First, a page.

Photo: Duc Anh
Banks have not classified their debts correctly and there is no clear and transparent picture of the country's banking sector as a whole, a report from the State Audit Office of Vietnam reveals.
The actual bad debts at some banks have been found to be higher than reported following audits, the State Audit Office of Vietnam (SAV) wrote in a report released on July 19.
SAV has recently announced the results of inspection and supervision efforts by the State Bank of Vietnam (SBV) on 13 financial institutions in the 2011-2015 period.
At BIDV, SAV adjusted its Type 1 debts down by VND379.6 billion ($16.9 million), Type 2 up by VND187.7 billion ($8.4 million), Type 3 up by VND133.1 billion ($5.9 million), Type 4 up by VND27.5 billion ($1.2 million), and Type 5 (uncollectible debts) up by VND9.5 billion ($424,600).
At VietinBank, SAV adjusted Type 1 debts down by VND142.4 billion ($6.3 million), Type 2 up by VND106.9 billion ($4.8 million), and Type 5 up by VND35.5 billion ($1.6 million).
At Vietcombank, it adjusted Type 1 debts down by VND142.2 billion ($6.4 million), Type 2 up by VND144.8 billion ($6.5 million), Type 3 down by VND1.2 billion ($53,600), Type 4 down by VND14.4 billion ($643,500), and Type 5 up by VND19.2 billion ($858,000).
Banks have not classified their debts correctly, the SAV believes. Bad debt at the policy bank, Vietnam Development Bank (VDB), were reported to have increased quickly after its audit, with bad debts incurred rising to 11.05 per cent of total debts at the end of 2014, up 68 per cent compared to 2013.
The SAV praised the effectiveness and flexibility of SBV’s monetary policy during this period, which solidified macro-economic targets according to the socioeconomic plan. Monetary policy continues to balance growth and stability objectives.
According to SAV, in addition to ensuring reasonable cash injections, SBV’s current policy mix of continued exchange rate flexibility, a gradual build-up of foreign exchange rate reverses and fiscal consolidation has seen credit growth targets and the target for the total value of payments in 2016 reached. Market liquidity has also improved.
Credit growth remained higher during the first few months of this year, tripling the pace of nominal GDP growth and expanding by an average of about 6 per cent since the beginning of the year, equivalent to roughly 18 per cent year-on-year, according to SAV.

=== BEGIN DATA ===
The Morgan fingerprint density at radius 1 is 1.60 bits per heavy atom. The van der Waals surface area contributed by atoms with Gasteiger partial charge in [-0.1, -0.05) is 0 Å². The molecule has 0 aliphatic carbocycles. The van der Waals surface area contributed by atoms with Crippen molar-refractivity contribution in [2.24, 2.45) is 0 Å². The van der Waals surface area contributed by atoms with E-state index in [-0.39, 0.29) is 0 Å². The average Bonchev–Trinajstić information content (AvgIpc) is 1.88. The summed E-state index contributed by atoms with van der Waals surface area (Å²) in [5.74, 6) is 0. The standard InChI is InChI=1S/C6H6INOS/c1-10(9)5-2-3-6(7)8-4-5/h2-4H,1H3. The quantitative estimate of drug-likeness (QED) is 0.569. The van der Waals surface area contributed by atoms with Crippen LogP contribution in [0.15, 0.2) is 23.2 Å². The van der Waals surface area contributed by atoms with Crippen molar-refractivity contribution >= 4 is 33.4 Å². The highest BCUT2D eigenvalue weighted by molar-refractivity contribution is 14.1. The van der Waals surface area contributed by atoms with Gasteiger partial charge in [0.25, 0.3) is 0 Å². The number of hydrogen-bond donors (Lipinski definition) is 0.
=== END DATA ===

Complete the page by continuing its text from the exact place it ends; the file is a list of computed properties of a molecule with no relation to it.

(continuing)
Regarding the performance of the 13 financial institutions, the SAV revealed that commercial banks and insurance companies have a safe rating in their operations, with ten of eleven commercial banks recording profits. Financial institutions and commercial banks still face difficulties, however, especially because of instances of derogation of duty.
The bad debt ratio at Vietnamese banks was reported at 2.9 per cent at the end of 2015, according to SBV. However, this is only the official number, Mr. Sebastian Eckardt, the World Bank (WB)’s Senior Economist, said.
“This only partly reflects the asset quality problem in the banking system, as it does not include non-performing assets held by the Vietnam Asset Management Company (VAMC),” he wrote in the WB’s latest economic update on Vietnam, released on July 19. “Including non-performing loans (NPLs) held by VAMC, total non-performing assets in the banking system exceed 7 per cent.”
Since its establishment in July 2013, VAMC had absorbed VND208.6 trillion ($9.5 billion) in bad assets in exchange for zero interest bonds as at May 2016, according to VAMC Chairman Nguyen Quoc Hung. In 2014 it only resolved VND627 billion ($28 million) out of VND9.6 trillion ($431 million) in transferred bad debts during the year.
Mr. Eckardt thinks the effectiveness of VAMC as a solution for bad debts remains limited. “Although this mechanism has reduced NPLs reported by the banks, the relief provided to them is only temporary,” he said.
“The true level of problem loans is likely to be understated. While banks are required to gradually provision against assets transferred to VAMC, the underlying credit and associated capital impairment risks have not been fully eliminated, especially since less than 5 per cent of the transferred bad debts have been resolved.”
NPLs, according to financial institutions’ reports at the end of 2014, totaled VND145.2 trillion ($6.6 billion) (up VND28.7 trillion, or $1.3 billion), a 24.6 per cent increase against the end of 2013 and 3.25 per cent of total debts. The SBV reported the bad debt ratio as being 4.83 per cent.